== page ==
It could be less about the period and more about the specific social/cultural context.
According to this BBC interview with sports historian Tony Collins (who has written multiple books on the history of rugby), professional rugby player Tony Marchant, and Trever Gibbons (rugby league writer):
TONY COLLINS: I mean the other thing that I, I found amazing when I went there a couple of years ago, in Australia, is the fact that rugby league, well certainly in New South Wales and s- and Queensland, rugby league is football, so if you talk about rugby, they think you're talking about rugby union.
TREVOR: But, but, quite often in our house, especially growing up, you wouldn't talk about rugby - we would say, "Are we off to the football today?" And we'd know we meant rugby. You wouldn't say, "Are you off to the rugby?" We'd have to say, "Are you off to the football?" And like if somebody's having a- or if a team's having a good game we still say they're playing some great football.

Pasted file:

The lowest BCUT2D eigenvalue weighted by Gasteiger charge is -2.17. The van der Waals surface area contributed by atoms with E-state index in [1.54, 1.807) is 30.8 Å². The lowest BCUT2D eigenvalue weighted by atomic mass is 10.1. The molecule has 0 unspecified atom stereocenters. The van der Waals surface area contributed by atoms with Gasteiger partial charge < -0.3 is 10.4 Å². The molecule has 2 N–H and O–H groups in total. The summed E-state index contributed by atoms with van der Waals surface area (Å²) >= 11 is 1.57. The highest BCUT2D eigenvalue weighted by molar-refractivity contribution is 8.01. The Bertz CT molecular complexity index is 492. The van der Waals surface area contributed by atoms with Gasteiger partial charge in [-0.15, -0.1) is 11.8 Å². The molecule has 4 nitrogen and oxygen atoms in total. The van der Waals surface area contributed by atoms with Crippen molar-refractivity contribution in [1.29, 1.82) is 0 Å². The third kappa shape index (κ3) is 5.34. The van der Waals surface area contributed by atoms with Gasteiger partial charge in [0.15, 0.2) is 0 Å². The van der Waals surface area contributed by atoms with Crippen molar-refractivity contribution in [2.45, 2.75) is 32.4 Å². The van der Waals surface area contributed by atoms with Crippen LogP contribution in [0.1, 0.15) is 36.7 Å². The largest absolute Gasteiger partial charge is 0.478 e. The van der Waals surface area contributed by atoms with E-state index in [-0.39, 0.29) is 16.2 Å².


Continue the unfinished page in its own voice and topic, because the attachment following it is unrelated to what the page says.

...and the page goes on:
TONY COLLINS: Cos I would have, I would have thought that, that anybody, we say rugger it's obviously rugby union but, yeah, I mean my granny used to call rugby league, football. [...] Yeah, well it's like Hull Football Club. Because that's what football was.
If the Walkers came from a "rugby town" - or rather, given their evident social class, if John's public school was a "rugby school" - then it might be normal for them to say "football" meaning rugby. Note that fifteen players means it's rugby union rather than the thirteen-player rugby league, which makes sense (and makes the above quoted interview less directly relevant) since rugby union is the posh version of the sport, and the Walker family are obviously a posh family rather than working-class northerners. We don't know exactly which school any of them went to, although Jim Brading went to Rugby School, like Arthur Ransome himself - this would be the school that the author would be most familiar with. Presumably rugby is one of the most important sports there, and surely there of all places it might be normal to use simply the word "football" to refer to rugby union football, rather than "rugby" which is the name of the school itself!